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American Fiction Review: Jeffrey Wright Excels In One Of The Year's Best

  • Funny, thought-provoking satire
  • Engrossing character relationships
  • Jeffrey Wright is fantastic — as are all the actors
  • The ending isn't fully satisfying, though that's by design

"American Fiction," writer-director Cord Jefferson's adaptation of the Percival Everett novel "Erasure," has a killer satirical hook: a disgruntled African American author, Thelonious "Monk" Ellison (Jeffrey Wright), writes the most stereotypical "Black book" he can under the fake persona of wanted fugitive "Stagg R. Leigh" — only for this prank to become the biggest success of his career. Doing "The Producers" for the publishing industry while brutally satirizing media exploitation of Black trauma would be enough to make "American Fiction" one of the most interesting comedies of the year.

And yet perhaps the most impressive thing about Jefferson's feature debut is that it would still be a damn good movie even without this hook. It's a while before Monk finally sits down to write the pandering hood bestseller originally titled "My Pafology" (and later retitled to something we can't publish here), but by the time that happens, the audience is already fully invested in everything else going on in Monk's life. Replace the literary hoax with some other big lie necessitating embarrassed secrecy and the story would still work as a family drama, a romance, and a character study.

This strong dramatic foundation gives the racial satire extra heft. "American Fiction" isn't just decrying how books and movies reduce the Black experience to slavery, poverty, crime, and police violence — it's leading by example in showing there's a wide variety of other stories to be told.

Jeffrey Wright excels with a rich lead role

Similar to Paul Giamatti's character in "The Holdovers" and Nicolas Cage's in "Dream Scenario," Monk is a professor who just doesn't connect with his students. After one confrontational class too many, he's put on leave, and he tries to refocus his unsuccessful efforts on finally selling his latest book about Greek mythology. A trip to a literary convention in Boston leads him to begrudgingly return to his family home.

Monk has been so distant from his family for so long that he's genuinely shaken to learn his deceased father had affairs — an open secret everyone else in the Ellison household was well aware of. Both his sister, Lisa (Tracee Ellis Ross), and his brother, Cliff (Sterling K. Brown), have gone through messy divorces, with the latter now trying to make up for lost time as a newly out gay man. More troublingly, their mother, Agnes (Leslie Uggams), is showing signs of Alzheimer's, and even beloved housekeeper Lorraine (Myra Lucretia Taylor) can no longer care for all her needs.

So things are pretty rough in Monk's life — but they're not rough in the ways American pop culture usually portrays Black people's lives as being. As aggravated as he is with his personal issues, it's the popularity of a novel titled "We's Lives in Da Ghetto" that really gets Monk's gears grinding. Author Sintara Golden (Issa Rae) has been promoting her bestseller as a work of authentic representation, but to Monk's ears, it sounds like stereotypical drivel meant to appease guilty white liberals. But there's money in such appeasement, and paying Agnes' assisted living bills sure is expensive ...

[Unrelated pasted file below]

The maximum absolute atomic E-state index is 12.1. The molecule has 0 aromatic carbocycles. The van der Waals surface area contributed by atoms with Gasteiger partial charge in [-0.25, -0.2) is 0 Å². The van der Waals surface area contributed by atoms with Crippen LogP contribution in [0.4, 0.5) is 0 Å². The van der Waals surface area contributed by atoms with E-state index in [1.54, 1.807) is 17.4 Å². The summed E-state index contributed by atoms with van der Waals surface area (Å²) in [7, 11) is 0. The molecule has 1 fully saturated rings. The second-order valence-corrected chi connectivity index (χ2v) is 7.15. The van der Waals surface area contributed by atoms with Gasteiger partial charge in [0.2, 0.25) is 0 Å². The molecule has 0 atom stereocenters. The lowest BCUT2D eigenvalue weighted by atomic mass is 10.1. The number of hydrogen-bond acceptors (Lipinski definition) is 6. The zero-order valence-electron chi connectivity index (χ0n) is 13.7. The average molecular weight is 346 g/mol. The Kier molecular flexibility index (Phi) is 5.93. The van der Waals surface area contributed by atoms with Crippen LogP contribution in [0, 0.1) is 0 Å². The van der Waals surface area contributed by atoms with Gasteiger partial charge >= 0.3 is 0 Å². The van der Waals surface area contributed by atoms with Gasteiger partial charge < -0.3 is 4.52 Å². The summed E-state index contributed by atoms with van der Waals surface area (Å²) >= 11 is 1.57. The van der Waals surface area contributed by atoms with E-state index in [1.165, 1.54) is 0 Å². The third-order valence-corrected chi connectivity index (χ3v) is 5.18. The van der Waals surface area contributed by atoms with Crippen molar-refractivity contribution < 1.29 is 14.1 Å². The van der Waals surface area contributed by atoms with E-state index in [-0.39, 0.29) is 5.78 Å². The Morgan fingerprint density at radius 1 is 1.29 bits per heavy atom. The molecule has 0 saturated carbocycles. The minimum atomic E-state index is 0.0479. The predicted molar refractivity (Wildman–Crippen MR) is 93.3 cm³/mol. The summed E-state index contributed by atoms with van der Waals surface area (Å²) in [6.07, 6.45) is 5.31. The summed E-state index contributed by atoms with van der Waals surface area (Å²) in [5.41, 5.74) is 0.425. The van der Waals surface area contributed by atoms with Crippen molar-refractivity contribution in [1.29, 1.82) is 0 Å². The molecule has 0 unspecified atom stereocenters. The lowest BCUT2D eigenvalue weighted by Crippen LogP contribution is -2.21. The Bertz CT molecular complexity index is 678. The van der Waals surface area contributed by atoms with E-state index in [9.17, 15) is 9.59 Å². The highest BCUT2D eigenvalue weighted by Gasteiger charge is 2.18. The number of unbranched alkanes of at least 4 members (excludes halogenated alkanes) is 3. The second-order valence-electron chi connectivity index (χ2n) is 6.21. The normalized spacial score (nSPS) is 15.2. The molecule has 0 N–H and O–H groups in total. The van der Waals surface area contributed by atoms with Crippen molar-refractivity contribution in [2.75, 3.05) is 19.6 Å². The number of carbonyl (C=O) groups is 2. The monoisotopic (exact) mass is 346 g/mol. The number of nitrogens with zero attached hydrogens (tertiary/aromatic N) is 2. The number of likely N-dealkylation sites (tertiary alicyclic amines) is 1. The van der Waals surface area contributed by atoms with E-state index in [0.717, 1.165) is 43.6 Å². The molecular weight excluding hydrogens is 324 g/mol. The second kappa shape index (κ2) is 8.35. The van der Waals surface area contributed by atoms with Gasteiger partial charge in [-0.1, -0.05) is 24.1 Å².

Cord Jefferson's screenplay expertly juggles multiple narrative threads. The author story and the family story both feed into each other, and so too does Monk's budding romance with his neighbor Coraline (Erika Alexander), who's a fan of Monk's writing but increasingly put off by his suspicious secrecy. All of the central characters feel real and fully formed. Jeffrey Wright, a brilliant actor usually cast in supporting roles, shines in this all-too-rare opportunity as a leading man. He's particularly hilarious when code-switching into the role of "Mr. Leigh." Brown and Rae also stand out in an all-around exceptional ensemble, taking roles that could have been played more jokey and treating them with serious nuance while still nailing the comedy.

No easy answers

After winning audience favorite honors at multiple film festivals, including the often Oscar-forecasting Toronto International Film Festival prize, "American Fiction" has been thrust into the center of awards season conversation. This is deserving, but also ironic, given yet another one of the many topics the film covers is the ridiculousness of awards. On top of everything else he's dealing with, Monk is invited to be a judge for a literary prize that's trying to include more diverse voices — and the one other Black judge happens to be Monk's artistic nemesis, Sintara.

The scene where Monk finally hashes out his issues with Sintara might be the most interesting in the film. It would be easy to make Sintara a huckster villain, but from the start of the awards subplot, that doesn't seem to be the case. Given that nuance, it would then be easy for the debate between the characters to be one where Monk learns some sort of lesson from the woman he's made his enemy, but that doesn't really happen either. Instead, we get an argument between two equally compelling points of view where the viewer is forced to make up their own mind.

This refusal to provide easy answers also fuels what's sure to be the most divisive part of the film — its ending. Just as the drama has you on the edge of your seat, the movie lets go of all that tension with a swerve into meta territory. It's funny, but this sort of indecisive anticlimax can't help but disappoint. And yet that disappointment feels very much a piece with what "American Fiction" has been saying all along, and its closing wordless glance says perhaps all that can be said.

"American Fiction" opens in limited release on December 15, expanding to more theaters on December 22.